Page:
Next: General Interaction Between Macrosystems Up: Statistical Thermodynamics Previous: Temperature

# Mechanical Interaction Between Macrosystems

Let us now examine a purely mechanical interaction between macrostates, where one or more of the external parameters is modified, but there is no exchange of heat energy. Consider, for the sake of simplicity, a situation where only one external parameter, , of the system is free to vary. In general, the number of microstates accessible to the system when the overall energy lies between and depends on the particular value of , so we can write .

When is changed by the amount , the energy of a given microstate changes by . The number of states, , whose energy is changed from a value less than to a value greater than , when the parameter changes from to , is given by the number of microstates per unit energy range multiplied by the average shift in energy of the microstates. Hence,

 (5.34)

where the mean value of is taken over all accessible microstates (i.e., all states for which the energy lies between and , and the external parameter takes the value ). The previous equation can also be written

 (5.35)

where

 (5.36)

is the mean generalized force conjugate to the external parameter . (See Section 4.4.)

Consider the total number of microstates whose energies lies between and . When the external parameter changes from to , the number of states in this energy range changes by . This change is due to the difference between the number of states that enter the range because their energy is changed from a value less than to one greater than , and the number that leave because their energy is changed from a value less than to one greater than . In symbols,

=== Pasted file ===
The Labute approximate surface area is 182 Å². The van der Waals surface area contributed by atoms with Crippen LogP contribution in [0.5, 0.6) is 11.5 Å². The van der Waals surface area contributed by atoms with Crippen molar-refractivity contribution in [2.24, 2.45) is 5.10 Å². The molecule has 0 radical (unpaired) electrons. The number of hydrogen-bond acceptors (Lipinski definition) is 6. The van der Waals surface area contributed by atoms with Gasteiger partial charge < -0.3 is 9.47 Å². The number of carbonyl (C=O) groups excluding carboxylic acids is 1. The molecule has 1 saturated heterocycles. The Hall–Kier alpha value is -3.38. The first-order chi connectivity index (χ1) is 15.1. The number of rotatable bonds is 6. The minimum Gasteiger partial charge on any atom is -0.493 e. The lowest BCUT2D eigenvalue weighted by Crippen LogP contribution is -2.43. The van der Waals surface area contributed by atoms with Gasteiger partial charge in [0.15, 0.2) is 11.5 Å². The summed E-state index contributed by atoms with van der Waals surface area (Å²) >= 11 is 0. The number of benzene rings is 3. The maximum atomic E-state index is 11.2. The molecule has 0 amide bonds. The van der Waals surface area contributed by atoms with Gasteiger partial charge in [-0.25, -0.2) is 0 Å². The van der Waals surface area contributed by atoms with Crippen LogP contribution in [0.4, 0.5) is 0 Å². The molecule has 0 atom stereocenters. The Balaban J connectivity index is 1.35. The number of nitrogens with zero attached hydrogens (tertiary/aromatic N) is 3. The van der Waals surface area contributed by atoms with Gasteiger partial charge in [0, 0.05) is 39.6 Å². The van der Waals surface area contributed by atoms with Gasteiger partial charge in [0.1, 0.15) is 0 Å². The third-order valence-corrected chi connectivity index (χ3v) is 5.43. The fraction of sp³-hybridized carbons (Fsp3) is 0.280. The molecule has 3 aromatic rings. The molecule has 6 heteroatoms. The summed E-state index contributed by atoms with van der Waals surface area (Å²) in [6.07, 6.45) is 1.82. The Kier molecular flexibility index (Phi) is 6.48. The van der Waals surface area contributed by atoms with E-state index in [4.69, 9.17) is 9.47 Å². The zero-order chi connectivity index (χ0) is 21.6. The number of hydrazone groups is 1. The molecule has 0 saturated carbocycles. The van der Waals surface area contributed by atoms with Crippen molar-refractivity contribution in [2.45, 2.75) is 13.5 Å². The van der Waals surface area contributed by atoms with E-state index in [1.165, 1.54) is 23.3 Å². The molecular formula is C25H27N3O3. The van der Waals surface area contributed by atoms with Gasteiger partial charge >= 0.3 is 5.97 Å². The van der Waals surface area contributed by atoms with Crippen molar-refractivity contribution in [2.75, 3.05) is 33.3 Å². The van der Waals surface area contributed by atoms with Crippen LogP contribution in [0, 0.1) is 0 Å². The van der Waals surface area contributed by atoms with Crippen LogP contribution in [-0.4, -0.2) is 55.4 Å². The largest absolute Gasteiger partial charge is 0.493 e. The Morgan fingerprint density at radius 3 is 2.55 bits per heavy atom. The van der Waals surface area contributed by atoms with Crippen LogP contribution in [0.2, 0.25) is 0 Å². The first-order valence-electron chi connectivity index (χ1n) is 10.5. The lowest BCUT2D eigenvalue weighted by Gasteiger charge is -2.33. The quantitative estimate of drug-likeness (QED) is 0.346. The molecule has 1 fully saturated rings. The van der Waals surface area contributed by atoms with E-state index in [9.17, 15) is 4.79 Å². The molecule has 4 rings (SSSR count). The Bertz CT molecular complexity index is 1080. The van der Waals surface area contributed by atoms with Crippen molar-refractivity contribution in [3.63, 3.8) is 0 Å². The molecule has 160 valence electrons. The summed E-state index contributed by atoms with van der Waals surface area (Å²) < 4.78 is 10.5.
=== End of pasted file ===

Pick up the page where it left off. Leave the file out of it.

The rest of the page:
(5.37)

which yields

 (5.38)

where use has been made of Equation (5.35). Dividing both sides by gives

 (5.39)

However, according to the usual estimate (see Section 3.8), the first term on the right-hand side is of order , whereas the second term is only of order . Clearly, for a macroscopic system with many degrees of freedom, the second term is utterly negligible, so we have

 (5.40)

where use has been made of Equation (5.30).

When there are several external parameters, , so that , the previous derivation is valid for each parameter taken in isolation. Thus,

 (5.41)

where is the mean generalized force conjugate to the parameter . (See Section B.2.)

Next: General Interaction Between Macrosystems Up: Statistical Thermodynamics Previous: Temperature
Richard Fitzpatrick 2016-01-25